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Lameness in Sheep

Friday, 01 October 2021

Lameness in Sheep

Lameness is a huge problem in the UK sheep industry.

It is estimated that each case of lameness costs a farmer £90 once the cost of medicines, time and loss of production (growth rates, fertility, twin lamb disease and milk production). With the average lameness incidence at 10%, lameness will cost £900 per 100 animals.


90% of sheep lameness is caused by FOOTROT

Foot Rot

Foot Rot







Footrot is caused by the bacteria Dichelobacter nodosus. There are 10 different strains, each producing chemicals of varying virulence that breakdown the hoof causing underrun horn of the sole and hoof wall, and produce a characteristic smell. Infected sheep carry the bacteria and can transmit it to other sheep even with no or minimal lameness. The bacteria spreads particularly well in long lush pastures, in heavy dew and rainfall, is found in high quantities around feed/water troughs and gateways, and can survive 10 days on pasture. So liming of high traffic areas is recommended to decrease spread, as well as liberal bedding when housed.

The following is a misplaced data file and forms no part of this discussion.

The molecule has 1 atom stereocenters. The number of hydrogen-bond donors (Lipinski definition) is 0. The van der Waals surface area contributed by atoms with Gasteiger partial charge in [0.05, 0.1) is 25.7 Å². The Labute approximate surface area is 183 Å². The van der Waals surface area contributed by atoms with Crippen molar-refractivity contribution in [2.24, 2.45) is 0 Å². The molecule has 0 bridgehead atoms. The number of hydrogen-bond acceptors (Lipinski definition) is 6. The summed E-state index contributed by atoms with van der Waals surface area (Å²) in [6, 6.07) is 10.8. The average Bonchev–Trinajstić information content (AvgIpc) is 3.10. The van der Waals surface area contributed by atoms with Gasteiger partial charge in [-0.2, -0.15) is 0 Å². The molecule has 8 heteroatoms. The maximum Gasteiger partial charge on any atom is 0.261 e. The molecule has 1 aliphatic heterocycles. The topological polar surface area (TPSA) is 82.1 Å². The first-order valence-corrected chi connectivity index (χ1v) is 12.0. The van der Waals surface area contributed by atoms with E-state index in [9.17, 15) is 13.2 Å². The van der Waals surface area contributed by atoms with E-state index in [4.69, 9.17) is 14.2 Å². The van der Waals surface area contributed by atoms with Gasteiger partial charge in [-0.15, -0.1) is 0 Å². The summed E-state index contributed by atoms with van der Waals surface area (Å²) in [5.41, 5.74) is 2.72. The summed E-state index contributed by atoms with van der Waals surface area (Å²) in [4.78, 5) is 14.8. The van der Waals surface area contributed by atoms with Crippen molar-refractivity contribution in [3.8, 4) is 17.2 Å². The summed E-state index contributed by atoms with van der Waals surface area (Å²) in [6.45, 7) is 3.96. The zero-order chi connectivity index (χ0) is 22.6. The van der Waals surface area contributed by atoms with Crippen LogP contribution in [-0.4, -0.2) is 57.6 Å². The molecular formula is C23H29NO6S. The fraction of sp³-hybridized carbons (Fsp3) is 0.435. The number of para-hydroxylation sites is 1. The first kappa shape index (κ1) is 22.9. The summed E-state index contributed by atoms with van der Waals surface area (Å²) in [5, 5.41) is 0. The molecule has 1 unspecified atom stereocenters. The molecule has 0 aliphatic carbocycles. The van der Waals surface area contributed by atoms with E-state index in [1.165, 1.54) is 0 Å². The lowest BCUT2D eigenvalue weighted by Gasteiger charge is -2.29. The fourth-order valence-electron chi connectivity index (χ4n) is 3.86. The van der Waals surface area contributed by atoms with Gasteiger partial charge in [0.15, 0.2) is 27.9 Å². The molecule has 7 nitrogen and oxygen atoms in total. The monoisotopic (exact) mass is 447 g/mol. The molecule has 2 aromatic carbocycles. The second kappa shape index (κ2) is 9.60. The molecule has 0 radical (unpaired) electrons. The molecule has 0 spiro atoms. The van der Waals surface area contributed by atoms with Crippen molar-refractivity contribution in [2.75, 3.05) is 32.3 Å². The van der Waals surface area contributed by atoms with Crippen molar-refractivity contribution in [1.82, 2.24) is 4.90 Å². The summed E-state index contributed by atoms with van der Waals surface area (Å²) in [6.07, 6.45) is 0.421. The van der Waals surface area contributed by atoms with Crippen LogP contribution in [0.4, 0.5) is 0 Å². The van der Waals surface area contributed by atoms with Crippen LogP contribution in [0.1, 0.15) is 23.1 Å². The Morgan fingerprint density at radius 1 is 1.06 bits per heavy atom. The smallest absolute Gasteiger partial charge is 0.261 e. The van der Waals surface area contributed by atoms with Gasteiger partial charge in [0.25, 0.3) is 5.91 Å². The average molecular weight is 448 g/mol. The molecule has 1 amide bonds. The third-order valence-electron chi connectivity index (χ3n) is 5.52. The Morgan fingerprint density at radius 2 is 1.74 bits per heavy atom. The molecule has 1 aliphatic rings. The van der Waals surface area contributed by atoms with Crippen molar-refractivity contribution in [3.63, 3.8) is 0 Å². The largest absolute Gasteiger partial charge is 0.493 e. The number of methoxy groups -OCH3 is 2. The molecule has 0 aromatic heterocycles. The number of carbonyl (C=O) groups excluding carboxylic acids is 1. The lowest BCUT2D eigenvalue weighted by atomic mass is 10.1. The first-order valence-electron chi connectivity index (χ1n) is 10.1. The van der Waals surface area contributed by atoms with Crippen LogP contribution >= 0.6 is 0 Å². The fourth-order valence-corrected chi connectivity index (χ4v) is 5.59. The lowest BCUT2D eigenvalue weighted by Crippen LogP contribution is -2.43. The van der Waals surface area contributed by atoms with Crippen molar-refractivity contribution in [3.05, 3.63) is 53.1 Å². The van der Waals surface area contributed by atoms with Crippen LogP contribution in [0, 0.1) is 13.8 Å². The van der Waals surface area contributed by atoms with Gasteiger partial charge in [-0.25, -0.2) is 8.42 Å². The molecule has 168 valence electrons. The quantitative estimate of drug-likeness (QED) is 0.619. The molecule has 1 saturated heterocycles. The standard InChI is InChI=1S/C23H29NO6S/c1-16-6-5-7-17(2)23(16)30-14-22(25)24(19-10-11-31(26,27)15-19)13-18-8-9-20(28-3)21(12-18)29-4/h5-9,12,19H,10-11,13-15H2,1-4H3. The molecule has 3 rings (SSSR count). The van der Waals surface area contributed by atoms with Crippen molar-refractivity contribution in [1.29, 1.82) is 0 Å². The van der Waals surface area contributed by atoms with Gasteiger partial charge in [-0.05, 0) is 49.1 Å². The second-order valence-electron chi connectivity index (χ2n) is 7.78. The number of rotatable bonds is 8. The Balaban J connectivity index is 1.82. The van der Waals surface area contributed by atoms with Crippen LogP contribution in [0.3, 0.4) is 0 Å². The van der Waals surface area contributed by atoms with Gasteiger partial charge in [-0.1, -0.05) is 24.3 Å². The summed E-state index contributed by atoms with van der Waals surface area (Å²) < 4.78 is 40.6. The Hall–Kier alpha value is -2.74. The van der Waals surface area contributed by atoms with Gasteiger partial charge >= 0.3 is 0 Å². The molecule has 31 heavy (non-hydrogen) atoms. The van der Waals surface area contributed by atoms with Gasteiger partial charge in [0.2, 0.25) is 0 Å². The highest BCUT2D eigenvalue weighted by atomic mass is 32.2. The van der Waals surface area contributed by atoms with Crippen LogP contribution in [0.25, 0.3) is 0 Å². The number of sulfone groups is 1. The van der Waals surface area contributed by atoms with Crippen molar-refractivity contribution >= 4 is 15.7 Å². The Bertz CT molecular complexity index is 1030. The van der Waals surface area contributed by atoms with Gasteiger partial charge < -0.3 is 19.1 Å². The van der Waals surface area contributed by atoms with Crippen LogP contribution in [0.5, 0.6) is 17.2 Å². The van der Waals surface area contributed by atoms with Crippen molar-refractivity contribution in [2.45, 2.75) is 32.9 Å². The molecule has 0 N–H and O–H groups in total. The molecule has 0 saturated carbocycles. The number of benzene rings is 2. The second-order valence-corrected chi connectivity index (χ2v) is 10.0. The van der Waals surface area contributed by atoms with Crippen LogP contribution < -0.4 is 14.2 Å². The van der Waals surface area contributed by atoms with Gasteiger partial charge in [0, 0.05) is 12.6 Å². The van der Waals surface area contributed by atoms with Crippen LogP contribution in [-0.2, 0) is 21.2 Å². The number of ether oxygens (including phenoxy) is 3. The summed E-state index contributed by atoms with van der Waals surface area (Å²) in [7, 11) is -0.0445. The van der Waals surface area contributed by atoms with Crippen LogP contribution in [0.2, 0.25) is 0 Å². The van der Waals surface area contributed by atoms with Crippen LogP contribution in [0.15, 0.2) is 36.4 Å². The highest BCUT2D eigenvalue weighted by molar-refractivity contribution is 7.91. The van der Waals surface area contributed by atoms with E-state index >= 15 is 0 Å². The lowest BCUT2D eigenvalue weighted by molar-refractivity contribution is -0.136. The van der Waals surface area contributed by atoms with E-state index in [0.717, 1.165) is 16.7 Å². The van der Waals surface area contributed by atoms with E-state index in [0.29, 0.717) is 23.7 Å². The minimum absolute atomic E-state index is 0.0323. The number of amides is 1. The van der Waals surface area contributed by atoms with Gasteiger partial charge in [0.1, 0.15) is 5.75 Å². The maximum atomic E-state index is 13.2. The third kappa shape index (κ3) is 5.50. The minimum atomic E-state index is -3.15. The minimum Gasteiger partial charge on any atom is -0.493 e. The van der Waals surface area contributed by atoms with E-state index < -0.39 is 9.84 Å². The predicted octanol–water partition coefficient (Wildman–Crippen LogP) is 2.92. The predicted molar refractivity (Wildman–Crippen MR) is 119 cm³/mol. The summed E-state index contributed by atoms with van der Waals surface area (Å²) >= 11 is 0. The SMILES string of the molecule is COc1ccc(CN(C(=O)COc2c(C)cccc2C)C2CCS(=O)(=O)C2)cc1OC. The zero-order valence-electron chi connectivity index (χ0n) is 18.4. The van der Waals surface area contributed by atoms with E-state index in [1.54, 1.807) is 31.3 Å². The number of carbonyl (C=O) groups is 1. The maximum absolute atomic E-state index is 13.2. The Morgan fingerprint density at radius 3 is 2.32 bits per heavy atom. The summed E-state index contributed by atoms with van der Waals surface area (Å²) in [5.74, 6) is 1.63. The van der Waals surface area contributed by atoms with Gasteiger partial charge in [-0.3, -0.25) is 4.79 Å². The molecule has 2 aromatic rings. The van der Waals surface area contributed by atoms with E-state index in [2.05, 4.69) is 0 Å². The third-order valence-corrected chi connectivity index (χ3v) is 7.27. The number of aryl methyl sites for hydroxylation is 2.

The advice is to NOT trim these feet – the underrun horn offers some protection to the delicate tissue underneath, and over-trimming can lead to granulomas. These animals should receive antibiotic injection and spray, and an anti-inflammatory pain relief injection.

If individual animals are treated within 3 days of the first signs of lameness (even a 1/6 lameness) then it may be possible to control footrot in a flock. If this is not possible then treatment of individual animals is unlikely to fully control the problem due to infected sheep spreading the bacteria on the pasture for other sheep to become infected. In these cases, foot-bathing should be considered (see later).


Scald is also caused by Dichelobacter nodosus and is the earlier stage of footrot. Both scald and footrot can become secondarily infected with another bacteria Fusobacterium necrophorum.

Scald manifests as inflammation of the skin between the toes, hair loss and moist oozy skin. If you run your finger between the toes, it will have the same characteristic smell as footrot. Foot bathing is also suitable if large numbers are affected, otherwise individual treatment with antibiotic sprays is recommended as soon as possible after a lameness is noticed.


Contagious Ovine Digital Dermatitis only causes 5% of lameness in sheep. The damage starts at the coronary band, where the horn meets to skin, and progresses down the inner hoof wall. There is no characteristic smell but cases may have footrot as well which will smell. As the name suggests, CODD is very contagious and 40% of the flock can become infected in a short space of time.

Formalin or zinc sulphate footbaths are NOT effective and are painful. An antibiotic footbath is required for CODD.


It is very important to distinguish between footrot and CODD as the treatment and management options are very different.


Foot Bathing